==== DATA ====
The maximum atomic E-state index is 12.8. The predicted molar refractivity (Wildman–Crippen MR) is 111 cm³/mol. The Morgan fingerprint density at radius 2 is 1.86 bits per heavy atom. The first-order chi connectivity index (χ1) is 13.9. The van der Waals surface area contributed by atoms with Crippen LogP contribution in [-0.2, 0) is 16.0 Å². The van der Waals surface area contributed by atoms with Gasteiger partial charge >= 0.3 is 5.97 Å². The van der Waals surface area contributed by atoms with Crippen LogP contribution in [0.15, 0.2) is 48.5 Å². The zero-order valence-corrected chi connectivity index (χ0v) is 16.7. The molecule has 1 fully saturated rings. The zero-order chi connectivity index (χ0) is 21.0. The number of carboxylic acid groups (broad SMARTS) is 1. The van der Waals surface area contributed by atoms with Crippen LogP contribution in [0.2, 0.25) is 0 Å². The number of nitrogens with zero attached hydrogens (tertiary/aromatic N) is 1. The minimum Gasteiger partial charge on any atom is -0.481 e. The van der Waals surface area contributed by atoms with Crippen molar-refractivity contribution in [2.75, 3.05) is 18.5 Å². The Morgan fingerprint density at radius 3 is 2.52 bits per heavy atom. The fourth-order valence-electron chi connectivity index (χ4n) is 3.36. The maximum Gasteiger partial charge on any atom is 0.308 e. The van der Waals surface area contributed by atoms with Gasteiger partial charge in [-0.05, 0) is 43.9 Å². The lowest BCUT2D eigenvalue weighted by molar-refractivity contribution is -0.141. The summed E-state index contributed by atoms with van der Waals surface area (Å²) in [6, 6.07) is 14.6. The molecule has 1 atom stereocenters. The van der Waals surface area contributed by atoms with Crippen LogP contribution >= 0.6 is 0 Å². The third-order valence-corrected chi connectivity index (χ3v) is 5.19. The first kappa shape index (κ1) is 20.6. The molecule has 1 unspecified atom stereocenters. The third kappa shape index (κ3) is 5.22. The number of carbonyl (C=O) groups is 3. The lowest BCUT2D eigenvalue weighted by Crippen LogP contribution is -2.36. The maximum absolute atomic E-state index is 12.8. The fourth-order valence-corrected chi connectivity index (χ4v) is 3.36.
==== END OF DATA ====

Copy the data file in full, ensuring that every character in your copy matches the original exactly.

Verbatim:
The maximum atomic E-state index is 12.8. The predicted molar refractivity (Wildman–Crippen MR) is 111 cm³/mol. The Morgan fingerprint density at radius 2 is 1.86 bits per heavy atom. The first-order chi connectivity index (χ1) is 13.9. The van der Waals surface area contributed by atoms with Crippen LogP contribution in [-0.2, 0) is 16.0 Å². The van der Waals surface area contributed by atoms with Gasteiger partial charge >= 0.3 is 5.97 Å². The van der Waals surface area contributed by atoms with Crippen LogP contribution in [0.15, 0.2) is 48.5 Å². The zero-order valence-corrected chi connectivity index (χ0v) is 16.7. The molecule has 1 fully saturated rings. The zero-order chi connectivity index (χ0) is 21.0. The number of carboxylic acid groups (broad SMARTS) is 1. The van der Waals surface area contributed by atoms with Crippen LogP contribution in [0.2, 0.25) is 0 Å². The number of nitrogens with zero attached hydrogens (tertiary/aromatic N) is 1. The minimum Gasteiger partial charge on any atom is -0.481 e. The van der Waals surface area contributed by atoms with Crippen molar-refractivity contribution in [2.75, 3.05) is 18.5 Å². The Morgan fingerprint density at radius 3 is 2.52 bits per heavy atom. The fourth-order valence-electron chi connectivity index (χ4n) is 3.36. The maximum Gasteiger partial charge on any atom is 0.308 e. The van der Waals surface area contributed by atoms with Gasteiger partial charge in [-0.05, 0) is 43.9 Å². The lowest BCUT2D eigenvalue weighted by molar-refractivity contribution is -0.141. The summed E-state index contributed by atoms with van der Waals surface area (Å²) in [6, 6.07) is 14.6. The molecule has 1 atom stereocenters. The van der Waals surface area contributed by atoms with Crippen LogP contribution >= 0.6 is 0 Å². The third-order valence-corrected chi connectivity index (χ3v) is 5.19. The first kappa shape index (κ1) is 20.6. The molecule has 1 unspecified atom stereocenters. The third kappa shape index (κ3) is 5.22. The number of carbonyl (C=O) groups is 3. The lowest BCUT2D eigenvalue weighted by Crippen LogP contribution is -2.36. The maximum absolute atomic E-state index is 12.8. The fourth-order valence-corrected chi connectivity index (χ4v) is 3.36.